The Reduction of Anxiety and Improved Maternal Attachment to Fetuses and Neonates by Relaxation Training in Primigravida Women
Women’s Health Bulletin: April 30, 2014, 1 (1); e93346
April 01, 2014
Article Type: Research Article
May 11, 2019
January 11, 2014
N. The Reduction of Anxiety and Improved Maternal Attachment to Fetuses and Neonates by Relaxation Training in Primigravida Women,
Women Health Bull.
Background: Anxiety is among the pregnancy complications affecting maternal mental and physical health and attachment to the fetus and newborn. Relaxation training is an effective, simple and available method to address this dismal condition.
Objectives: The aim of this study was to evaluate the effect of relaxation training on anxiety and maternal attachment to fetus and neonate in primigravida women.
Materials and Methods: This clinical trial comprised 84 primigravida pregnant woman including 42 experimental and 42 controls from a population of pregnant women referred to Shushtari and Hafez hospitals in the summer of 2010. Before the beginning of the study, anxiety and attachment levels of mothers to the fetus were assessed in both groups. In addition to the routine prenatal cares, the experimental group underwent four weekly 90-minutes of relaxation training for one month. The control group received only standard care during pregnancy. At the end of one month intervention, the anxiety and attachment levels of mothers to the fetus were assessed in both groups. The researcher visited mothers, while breastfeeding, on the first day after delivery, and recorded the mothers-neonates attachment behaviors.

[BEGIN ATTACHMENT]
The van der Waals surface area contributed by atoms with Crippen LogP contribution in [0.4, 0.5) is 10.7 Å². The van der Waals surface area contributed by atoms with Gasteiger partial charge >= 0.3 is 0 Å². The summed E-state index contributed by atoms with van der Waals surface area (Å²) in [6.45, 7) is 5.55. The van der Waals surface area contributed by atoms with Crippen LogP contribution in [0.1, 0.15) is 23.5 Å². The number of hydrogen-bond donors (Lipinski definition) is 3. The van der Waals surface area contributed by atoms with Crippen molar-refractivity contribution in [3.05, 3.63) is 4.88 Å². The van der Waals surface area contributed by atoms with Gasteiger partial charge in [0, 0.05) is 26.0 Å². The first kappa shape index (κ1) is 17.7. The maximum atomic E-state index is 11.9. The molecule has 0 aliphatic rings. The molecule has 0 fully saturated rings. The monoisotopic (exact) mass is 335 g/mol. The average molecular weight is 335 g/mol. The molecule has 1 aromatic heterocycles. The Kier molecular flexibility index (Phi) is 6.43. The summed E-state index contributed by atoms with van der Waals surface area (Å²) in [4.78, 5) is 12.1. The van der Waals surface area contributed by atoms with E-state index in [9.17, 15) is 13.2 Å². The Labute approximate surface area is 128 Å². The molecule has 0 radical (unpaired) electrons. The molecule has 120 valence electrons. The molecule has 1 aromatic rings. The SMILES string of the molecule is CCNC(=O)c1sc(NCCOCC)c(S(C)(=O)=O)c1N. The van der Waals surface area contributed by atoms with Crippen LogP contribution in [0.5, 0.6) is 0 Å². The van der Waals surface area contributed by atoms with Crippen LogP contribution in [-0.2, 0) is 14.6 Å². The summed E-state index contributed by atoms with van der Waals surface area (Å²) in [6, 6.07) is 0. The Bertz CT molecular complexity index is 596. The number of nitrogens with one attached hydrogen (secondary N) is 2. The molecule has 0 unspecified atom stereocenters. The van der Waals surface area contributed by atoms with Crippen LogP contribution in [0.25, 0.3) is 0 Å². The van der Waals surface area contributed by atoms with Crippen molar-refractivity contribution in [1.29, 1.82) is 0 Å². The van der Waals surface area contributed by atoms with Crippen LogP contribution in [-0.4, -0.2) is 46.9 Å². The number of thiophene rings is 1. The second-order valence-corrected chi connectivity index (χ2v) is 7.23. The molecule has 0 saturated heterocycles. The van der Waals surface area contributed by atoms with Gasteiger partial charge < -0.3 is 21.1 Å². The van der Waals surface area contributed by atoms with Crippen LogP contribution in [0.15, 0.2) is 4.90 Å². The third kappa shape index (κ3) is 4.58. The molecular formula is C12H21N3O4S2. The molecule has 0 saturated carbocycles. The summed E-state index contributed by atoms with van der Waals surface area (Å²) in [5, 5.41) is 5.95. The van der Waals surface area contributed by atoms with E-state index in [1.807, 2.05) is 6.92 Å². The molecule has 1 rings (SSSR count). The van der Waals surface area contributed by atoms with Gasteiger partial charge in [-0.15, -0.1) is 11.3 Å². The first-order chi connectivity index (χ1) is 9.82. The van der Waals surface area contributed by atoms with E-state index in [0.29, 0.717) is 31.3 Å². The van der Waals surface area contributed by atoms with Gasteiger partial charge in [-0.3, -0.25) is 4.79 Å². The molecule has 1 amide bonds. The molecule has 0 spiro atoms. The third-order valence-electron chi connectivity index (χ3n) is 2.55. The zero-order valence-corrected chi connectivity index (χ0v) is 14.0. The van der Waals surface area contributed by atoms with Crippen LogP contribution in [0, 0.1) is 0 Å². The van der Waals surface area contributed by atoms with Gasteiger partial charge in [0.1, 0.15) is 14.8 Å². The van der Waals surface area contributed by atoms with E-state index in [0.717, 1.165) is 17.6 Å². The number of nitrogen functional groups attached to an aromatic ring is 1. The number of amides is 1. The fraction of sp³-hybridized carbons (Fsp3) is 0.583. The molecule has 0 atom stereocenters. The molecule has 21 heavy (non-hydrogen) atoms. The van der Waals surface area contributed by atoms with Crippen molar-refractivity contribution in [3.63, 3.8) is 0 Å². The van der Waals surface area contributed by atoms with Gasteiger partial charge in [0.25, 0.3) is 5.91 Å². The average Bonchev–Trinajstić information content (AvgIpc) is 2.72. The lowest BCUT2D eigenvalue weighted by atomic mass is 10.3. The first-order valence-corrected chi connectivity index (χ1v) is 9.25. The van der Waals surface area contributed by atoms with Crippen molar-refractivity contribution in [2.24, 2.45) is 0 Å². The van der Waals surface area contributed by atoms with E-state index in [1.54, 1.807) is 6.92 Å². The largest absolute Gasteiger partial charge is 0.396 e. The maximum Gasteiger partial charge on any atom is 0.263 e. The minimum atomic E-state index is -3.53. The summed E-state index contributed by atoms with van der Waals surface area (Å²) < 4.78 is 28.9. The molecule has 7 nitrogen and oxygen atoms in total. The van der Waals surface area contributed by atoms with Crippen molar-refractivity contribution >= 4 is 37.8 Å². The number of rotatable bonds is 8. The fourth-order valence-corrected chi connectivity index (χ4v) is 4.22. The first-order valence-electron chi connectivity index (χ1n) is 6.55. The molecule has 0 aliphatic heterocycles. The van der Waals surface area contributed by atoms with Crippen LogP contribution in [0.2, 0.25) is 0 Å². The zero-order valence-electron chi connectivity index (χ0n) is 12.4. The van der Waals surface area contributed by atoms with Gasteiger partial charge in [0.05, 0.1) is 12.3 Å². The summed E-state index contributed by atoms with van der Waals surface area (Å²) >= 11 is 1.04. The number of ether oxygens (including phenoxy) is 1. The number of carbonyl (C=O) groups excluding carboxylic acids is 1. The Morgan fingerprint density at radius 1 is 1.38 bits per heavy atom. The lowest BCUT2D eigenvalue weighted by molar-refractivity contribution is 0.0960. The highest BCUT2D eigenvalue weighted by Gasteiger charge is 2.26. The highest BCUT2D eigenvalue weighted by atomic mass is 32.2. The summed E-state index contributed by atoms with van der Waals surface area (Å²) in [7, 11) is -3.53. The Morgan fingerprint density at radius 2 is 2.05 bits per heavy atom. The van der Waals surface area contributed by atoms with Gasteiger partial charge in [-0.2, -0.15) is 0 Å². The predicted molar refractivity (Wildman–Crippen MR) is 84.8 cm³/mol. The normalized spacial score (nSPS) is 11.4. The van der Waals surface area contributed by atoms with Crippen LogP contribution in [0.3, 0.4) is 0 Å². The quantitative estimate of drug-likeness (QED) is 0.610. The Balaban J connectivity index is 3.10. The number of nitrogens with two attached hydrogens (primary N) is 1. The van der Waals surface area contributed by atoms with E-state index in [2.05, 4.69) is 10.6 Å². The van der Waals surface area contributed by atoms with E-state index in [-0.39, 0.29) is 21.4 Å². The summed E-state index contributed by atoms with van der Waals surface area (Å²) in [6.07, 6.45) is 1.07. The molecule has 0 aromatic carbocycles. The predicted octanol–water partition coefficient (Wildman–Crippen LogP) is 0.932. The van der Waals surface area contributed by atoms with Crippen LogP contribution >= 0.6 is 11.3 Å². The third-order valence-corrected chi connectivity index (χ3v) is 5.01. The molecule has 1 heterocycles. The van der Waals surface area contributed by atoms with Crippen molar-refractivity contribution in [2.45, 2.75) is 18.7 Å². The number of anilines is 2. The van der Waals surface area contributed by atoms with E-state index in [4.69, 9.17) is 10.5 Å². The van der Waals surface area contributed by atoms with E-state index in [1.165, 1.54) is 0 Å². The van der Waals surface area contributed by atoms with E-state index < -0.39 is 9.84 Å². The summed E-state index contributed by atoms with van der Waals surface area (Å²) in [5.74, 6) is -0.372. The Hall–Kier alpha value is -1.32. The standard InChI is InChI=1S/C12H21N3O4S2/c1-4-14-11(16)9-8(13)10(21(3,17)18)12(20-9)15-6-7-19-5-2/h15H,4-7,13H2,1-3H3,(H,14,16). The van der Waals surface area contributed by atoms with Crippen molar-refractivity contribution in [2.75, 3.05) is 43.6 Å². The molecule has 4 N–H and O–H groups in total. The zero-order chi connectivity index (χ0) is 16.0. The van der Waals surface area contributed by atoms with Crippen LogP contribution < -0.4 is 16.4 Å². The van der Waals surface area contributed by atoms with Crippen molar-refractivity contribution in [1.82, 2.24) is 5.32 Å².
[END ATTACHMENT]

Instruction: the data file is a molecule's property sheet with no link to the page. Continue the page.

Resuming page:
Results: The two groups were homogeneous in terms of age, sex and attachment and anxiety levels before the intervention. There were no significant differences in mean score of anxiety (P = 0.618) and attachment (P = 0.897) levels before the intervention in both groups. However, significant differences were observed in the anxiety (P = 0.017) and attachment (P = 0.005) mean scores after the intervention between both groups. Also, the mean score of maternal attachment after the first breastfeeding in the two groups showed a statistically significant difference (P < 0.0001).
Conclusions: The results of this study showed that relaxation training reduces anxiety in pregnant women and improves maternal attachment to the newborn.
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